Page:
Choosing your persona
You don’t have to choose only one teaching persona. You can be easy and popular in some classes and hard and tough in others.
You can be both tough and popular. Key: students must feel like you care and want them to succeed. Be their coach, not their adversary.
Say often: “I have high expectations and I think that you can meet them.” Supported by research, particularly for minority students.
Establish goals for your classes that are appropriate for your students. If the goal resonates with your students, they will be willing to work hard for it. Tell them why you’ve set this goal. Put it in the syllabus.
Diagnosing and fixing problems
Student consultants at Reed and Bryn Mawr visit class once or twice a week, take notes to help professor identify and correct problems. How many students talked once? Twice? Three times? By gender? How often did I turn my back on the room? When did students lose focus, stop taking notes, start checking Facebook?
When a course goes off the rails, it’s usually one of two problems: failure to 1) manage expectations or 2) scaffold learning.
Building a Narrative for Tenure
Which student evaluation questions are most valued at your institution and how? Does “the number of hours spent working outside of class” signal rigor or lack of scaffolding?
Look at the questions on your institution’s student evaluations carefully. It’s easier to establish a narrative of rigor with some questions than others. Remember that you can add questions.
At many schools, a reputation for being unpopular because you’re rigorous will help you get tenure.
Midterm evaluations or evaluations of a particular assignment are great. Sometimes get good feedback, signals you value feedback, reporting results validates that they are a diverse group with disparate opinions. E.g. 25% too fast, 25% too slow, 50% about right.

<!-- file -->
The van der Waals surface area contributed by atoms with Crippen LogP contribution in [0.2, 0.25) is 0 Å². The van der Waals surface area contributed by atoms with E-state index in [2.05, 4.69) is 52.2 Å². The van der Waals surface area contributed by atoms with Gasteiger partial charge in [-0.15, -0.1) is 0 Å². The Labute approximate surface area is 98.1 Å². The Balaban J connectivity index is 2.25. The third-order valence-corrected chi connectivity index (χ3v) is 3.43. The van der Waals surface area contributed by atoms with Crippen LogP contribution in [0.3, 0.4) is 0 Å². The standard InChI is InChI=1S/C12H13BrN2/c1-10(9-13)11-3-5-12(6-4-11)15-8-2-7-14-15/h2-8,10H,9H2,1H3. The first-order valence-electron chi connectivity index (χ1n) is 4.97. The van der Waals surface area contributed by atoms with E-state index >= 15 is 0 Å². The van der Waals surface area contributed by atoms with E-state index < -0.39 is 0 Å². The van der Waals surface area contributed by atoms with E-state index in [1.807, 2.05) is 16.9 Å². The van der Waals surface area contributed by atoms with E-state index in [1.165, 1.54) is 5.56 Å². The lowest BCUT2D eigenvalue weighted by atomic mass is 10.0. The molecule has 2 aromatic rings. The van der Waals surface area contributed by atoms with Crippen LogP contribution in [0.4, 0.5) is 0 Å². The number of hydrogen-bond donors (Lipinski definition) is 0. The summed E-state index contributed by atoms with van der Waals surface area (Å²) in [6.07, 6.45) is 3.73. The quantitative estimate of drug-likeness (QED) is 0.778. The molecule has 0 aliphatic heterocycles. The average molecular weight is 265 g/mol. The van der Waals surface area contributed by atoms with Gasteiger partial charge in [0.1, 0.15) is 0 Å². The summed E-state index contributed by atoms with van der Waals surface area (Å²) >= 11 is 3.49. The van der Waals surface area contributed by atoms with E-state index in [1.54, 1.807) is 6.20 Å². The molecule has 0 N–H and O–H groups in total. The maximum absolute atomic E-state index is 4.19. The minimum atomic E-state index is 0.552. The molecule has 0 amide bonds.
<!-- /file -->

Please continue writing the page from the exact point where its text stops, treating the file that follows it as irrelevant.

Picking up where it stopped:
Midterm evaluation can ask about their work as well as yours. How often have you gone to the QRC? How often do you attend office hours? What can you be doing better?
Assignment: write a question for the midterm. If it’s good, I’ll put it on the midterm. Gets the students thinking and it writes your exam! Share their questions as a study guide.
Frequent low stakes, auto-graded, online quizzes are good to encourage reading.
“I will answer emails only about personal questions. Questions about homework must be posted to a public space so all students can benefit from the answer.”
Publishing about teaching or with students
Publish on economic education IF valued at your institution. It’s often your most cited article. On your CV it can support either teaching or research. Helps to build the narrative that you are a Master Teacher.
Student becomes coauthor IF project could not have happened without them. Otherwise, RA.
You must understand the culture of your department, institution. Is student co-authorship valued?